Only two years ago, Black Entertainment Television founder Bob Johnson seemed something of a pariah in Hollywood.
His Washington-based cable network's reliance on music videos and other inexpensive shows drew widespread criticism from black producers who accused Johnson of squandering the resources of the nation's only black-owned cable channel. And Johnson seemed equally testy about Hollywood, saying, "I don't get excited sitting around with Hollywood types talking about programming."
But with the recent boom in black filmmaking and black artists' prominence on the nation's record charts, Johnson, 45, has been busy mending his fences in Tinseltown and converting his detractors.
He's launched a Los Angeles-based celebrity show, signed up former television actor/producer Tim Reid to produce TV dramas and teamed up with flamboyant pay-TV fight promoter Butch Lewis in a bid to cash in on the burgeoning pay-per-view TV market.
Johnson has also raised his profile battling MTV Networks--which has signed contracts to air some black artists exclusively and which may directly challenge BET's black music hegemony when it splits into three separately programmed music-video channels in mid-1993.
"Hollywood is important to us in terms of business relationships and in the creative sense," Johnson said. "I've never lost sight of that. Anybody in Hollywood knows they can pick up the phone and call me."
As for MTV, Johnson said, "We will not tolerate their use of monopoly power. This is the closest thing to a declaration of war that we've had with a competitor."
"Exclusivity is nothing new to the television industry," countered MTV spokeswoman Carol Robinson. "Bill Cosby is on NBC; one network gets the world series. We pay good money to get exclusivity and that money is used to fuel video production."
Robinson added that it was "premature" to speculate whether MTV will directly compete with BET's music programming in 1993 because "no one knows what the music climate will be like then."
Johnson, however, is wasting no time covering his bets in Hollywood. Black Entertainment Television has always been a player in the cable and music industries, and now Johnson is trying to gain the same prominence in film and television production and in the burgeoning pay-TV field. His new interests could be gleaned at a glittery party following his first pay-per-view effort--a successful James Brown concert that aired from Los Angeles in June.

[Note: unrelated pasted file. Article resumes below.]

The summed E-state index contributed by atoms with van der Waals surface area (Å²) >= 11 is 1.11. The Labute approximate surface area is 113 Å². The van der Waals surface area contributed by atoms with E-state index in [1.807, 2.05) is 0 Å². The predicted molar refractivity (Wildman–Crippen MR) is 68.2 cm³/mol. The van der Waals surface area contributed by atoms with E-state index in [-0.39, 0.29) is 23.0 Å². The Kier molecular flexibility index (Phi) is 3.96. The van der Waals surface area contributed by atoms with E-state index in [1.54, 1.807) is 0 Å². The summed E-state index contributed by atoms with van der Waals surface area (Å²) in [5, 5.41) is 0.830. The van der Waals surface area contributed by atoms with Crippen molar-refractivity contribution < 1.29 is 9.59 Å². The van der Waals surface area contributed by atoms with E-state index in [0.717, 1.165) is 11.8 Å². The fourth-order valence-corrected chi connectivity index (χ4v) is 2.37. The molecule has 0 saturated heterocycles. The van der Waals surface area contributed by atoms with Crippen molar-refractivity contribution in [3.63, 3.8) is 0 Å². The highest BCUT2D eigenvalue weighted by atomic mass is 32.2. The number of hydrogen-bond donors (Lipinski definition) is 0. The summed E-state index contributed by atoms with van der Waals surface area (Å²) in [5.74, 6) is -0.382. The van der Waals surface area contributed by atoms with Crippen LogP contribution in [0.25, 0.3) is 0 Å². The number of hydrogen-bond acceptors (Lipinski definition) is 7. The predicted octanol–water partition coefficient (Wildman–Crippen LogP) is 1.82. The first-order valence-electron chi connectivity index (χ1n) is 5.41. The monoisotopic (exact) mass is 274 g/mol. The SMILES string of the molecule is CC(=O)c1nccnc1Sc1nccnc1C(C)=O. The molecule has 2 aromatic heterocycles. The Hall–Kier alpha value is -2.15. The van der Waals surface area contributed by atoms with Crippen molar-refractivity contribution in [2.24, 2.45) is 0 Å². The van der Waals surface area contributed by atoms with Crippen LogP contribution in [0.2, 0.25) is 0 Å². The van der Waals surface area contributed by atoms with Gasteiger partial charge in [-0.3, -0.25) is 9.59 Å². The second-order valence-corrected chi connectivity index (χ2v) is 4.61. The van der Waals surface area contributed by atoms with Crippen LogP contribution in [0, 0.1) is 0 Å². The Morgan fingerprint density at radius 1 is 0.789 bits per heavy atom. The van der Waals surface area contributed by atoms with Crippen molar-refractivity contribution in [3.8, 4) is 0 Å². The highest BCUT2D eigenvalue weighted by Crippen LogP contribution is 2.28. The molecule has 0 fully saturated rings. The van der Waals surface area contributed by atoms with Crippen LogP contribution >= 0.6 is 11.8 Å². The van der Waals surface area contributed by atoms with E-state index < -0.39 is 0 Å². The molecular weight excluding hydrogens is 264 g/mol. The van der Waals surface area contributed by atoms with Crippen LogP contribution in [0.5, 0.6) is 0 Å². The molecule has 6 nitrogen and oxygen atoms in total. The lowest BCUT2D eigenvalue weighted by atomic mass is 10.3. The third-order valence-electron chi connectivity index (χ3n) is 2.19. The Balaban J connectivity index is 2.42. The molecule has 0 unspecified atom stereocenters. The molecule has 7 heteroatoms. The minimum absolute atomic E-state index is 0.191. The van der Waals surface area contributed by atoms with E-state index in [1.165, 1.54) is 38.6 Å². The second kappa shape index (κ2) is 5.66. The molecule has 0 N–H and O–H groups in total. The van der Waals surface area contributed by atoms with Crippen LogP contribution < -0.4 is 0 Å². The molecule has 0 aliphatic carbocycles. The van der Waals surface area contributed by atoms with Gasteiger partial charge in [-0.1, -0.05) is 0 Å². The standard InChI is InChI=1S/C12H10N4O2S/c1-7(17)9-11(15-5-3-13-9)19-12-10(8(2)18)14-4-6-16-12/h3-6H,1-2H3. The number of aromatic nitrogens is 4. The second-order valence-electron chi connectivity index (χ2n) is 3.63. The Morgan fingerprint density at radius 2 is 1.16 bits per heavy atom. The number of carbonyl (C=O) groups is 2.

Johnson mingled with an audience that included actor Denzel Washington, pop singers Wilson Phillips, the Rev. Jesse Jackson and Time Warner executives. And in a departure from his previous professed disinterest, he discussed programming and film projects with "New Jack City" director Mario Van Peebles and others, according to Reginald Hudlin, who directed the hit movie "House Party" and was among those seated with Johnson.
The positive reaction to the event, which reached the third largest music audience in pay-per-view history, seemed to have a big impact on Johnson, according to promoter Butch Lewis, who was BET's partner in the pay-per-view broadcast.
"We took James Brown, whose career seemed finished, and made him a national event; now he's hotter than ever," Lewis boasted. "I saw a change in Bob's attitude after that. . . . He seems more eager to move ahead. Bob and I intend to have a big impact on the music and entertainment industry."
"BET has really proven effective both as a place to advertise black film and as an outlet for artists' works," said director Hudlin. With cable expanding into more urban areas where African-Americans are concentrated, he added, "I don't see any reason why (BET) can't become one of the most popular and successful cable networks."
Founded in 1980 with $15,000 of Johnson's money and a $500,000 investment from cable giant Tele-Communications Inc., BET has become a full-fledged, 24-hour cable network, with a $10-million studio in Washington and estimated annual revenue of $27.6 million in 1990, according to Paul Kagan Associates, a media research firm in Carmel.
Although some critics have called BET's television lineup of music videos, college sports, movies, news and talk shows uninspired, the network saw its prime-time ratings increase 15% to 0.6 in the first quarter of 1991, a period when ratings for rival MTV and VH-1 declined 9% and 13%, respectively, according to Kagan.
The ratings improvement hasn't yet paid off for BET's three major backers--Tele-Communications, Great American Broadcasting Co. and Time Warner Inc.'s pay cable unit, Home Box Office, which together have $10 million invested in the network. But with 20 films by black directors scheduled to be released this year and with black artists behind 10 of the top 20 albums on a recent Billboard magazine pop chart, Johnson thinks BET can financially benefit from the new wave of black creativity sweeping Hollywood.